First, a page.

How to Pitch Texas Monthly
Who We Are
The national magazine of Texas!
What We’re Looking For
Every story we publish has a strong Texas focus and/or features Texans. We’re looking for well-reported stories of varying lengths, as well as visual stories, essays, and thoughtful commentary. We value great storytelling, humor, vivid characters, distinctive voices, and fresh perspectives. We’re particularly interested in stories from outside of Austin, where we’re based.
What We Pay
Our standard print rate is $1/word. Digital rates vary based on the scope of reporting, the writer’s experience, and turnaround time.
What to Include in Your Pitch
Pitches should include a description of the story, a broad plan for how you’ll go about reporting and writing it (whom you plan to talk to, where you may need to travel, and any early thoughts you have on the story’s structure), and a little bit about you.
Additionally, the best pitches we receive:
- Are stories, not topics. This means you’ve done some research and identified a specific angle. For example, this is a topic: “I want to write about travel in Big Bend,” and this might be a story: “In the last two years, a threefold increase in the number of tourists visiting the Big Bend region has led to a worrying spike in wilderness rescues.”
- Do not include drafts written on spec. Though we may accept these on very rare occasions, we strongly prefer to work with writers from the get-go to make each story a Texas Monthly story.
- Include a possible headline for the piece you’re pitching. It doesn’t have to be a witty masterpiece; use it to give us a sense of your thesis on the subject matter. Tip: One strategy for zeroing in on what’s grabby about a story is to draft a headline that starts with “how” or “why.”
- Include a description of how your story will be different, if Texas Monthly has covered the subject of your pitch before.
- Include up to five clips of your own work. If you’re pitching an essay, include an essay clip; if you’re pitching a long reported feature, include a long reported feature clip.
Because most Texas Monthly contributors are either based in Texas or have a strong connection to Texas, an explanation of your relationship to Texas is helpful. (If you have no relationship to Texas but you have a really, really good Texas-centric idea, pitch us anyway.)
Who to Pitch
If you’re still flummoxed about who to pitch after reading about our sections below, don’t panic: we’ll pass any errant pitches to the appropriate party. Our editors typically respond to pitches we’re interested in within one week, but if you decide to pitch your idea elsewhere during that time, just send a quick follow-up email letting us know.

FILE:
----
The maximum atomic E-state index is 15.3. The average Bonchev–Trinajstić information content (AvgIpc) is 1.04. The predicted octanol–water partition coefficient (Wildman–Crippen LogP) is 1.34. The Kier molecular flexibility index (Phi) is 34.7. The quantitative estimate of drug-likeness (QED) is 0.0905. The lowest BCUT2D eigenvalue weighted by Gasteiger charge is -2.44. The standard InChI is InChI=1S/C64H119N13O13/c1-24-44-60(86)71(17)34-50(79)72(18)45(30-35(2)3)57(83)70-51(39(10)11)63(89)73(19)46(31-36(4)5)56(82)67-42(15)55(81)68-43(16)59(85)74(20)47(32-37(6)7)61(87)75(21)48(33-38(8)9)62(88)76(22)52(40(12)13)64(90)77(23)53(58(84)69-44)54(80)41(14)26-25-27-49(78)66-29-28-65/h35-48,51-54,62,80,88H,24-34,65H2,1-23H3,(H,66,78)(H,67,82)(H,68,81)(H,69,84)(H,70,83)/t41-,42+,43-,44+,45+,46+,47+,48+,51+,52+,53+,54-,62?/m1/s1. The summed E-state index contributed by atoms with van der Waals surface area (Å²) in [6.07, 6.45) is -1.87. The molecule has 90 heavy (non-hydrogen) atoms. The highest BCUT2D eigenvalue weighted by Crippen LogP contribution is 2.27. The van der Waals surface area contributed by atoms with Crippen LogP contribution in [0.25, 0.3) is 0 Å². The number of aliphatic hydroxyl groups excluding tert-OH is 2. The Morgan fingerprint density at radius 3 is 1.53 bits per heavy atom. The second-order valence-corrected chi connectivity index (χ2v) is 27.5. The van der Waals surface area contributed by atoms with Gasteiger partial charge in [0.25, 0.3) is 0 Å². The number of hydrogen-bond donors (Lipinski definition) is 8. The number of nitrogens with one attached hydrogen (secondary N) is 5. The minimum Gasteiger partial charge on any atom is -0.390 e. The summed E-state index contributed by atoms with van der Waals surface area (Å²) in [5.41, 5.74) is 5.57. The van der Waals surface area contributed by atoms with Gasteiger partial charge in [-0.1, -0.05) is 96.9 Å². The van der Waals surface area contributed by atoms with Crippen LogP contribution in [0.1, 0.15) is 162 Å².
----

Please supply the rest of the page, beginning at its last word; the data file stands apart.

Public relations representatives may send press releases and pitches to [email protected], noting the section you’re pitching in the subject line. The contacts below are for writers’ use; outreach from organizations to these addresses hinders editors’ ability to connect quickly with new voices.
Arts & Entertainment
Texas Monthly’s arts and entertainment section covers a lot of ground: music, film, television, online culture, books, visual and performing arts, and more. To that end, our stories unpack the breadth of Texas culture through a variety of formats: reported essays, features, photo essays, entertainment news analysis, cultural criticism, how-to guides, stylish profiles, and more. We rarely assign long features to writers we’ve never worked with before; start smaller, and we’ll work up from there.
Ahead of pitching, consider why you are the best person to write this story and what distinguishes your angle from anything else that’s out there. For a story to be a good fit for this section, it needs to have a strong, Texas-focused angle that illuminates something informative, intriguing, and/or surprising about the Lone Star State, the artists who work here, and/or the state’s cultural zeitgeist. Your story should have a timely peg, or a case for why now is the time to write about this person or subject, and be written in an insightful, clear way that resonates with residents and with national readers.
- Sharp cultural analysis and arts criticism
- Unique approaches to profiles
- Considered, well-reported features
- Compelling yarns about how cultural events come together
- Zany and timely guides
Pitch Rafe Bartholomew ([email protected]) with any story related to Texas sports with a distinct angle. From grassroots and niche athletics all the way up to the major college and professional teams in the state, we like to mix it up.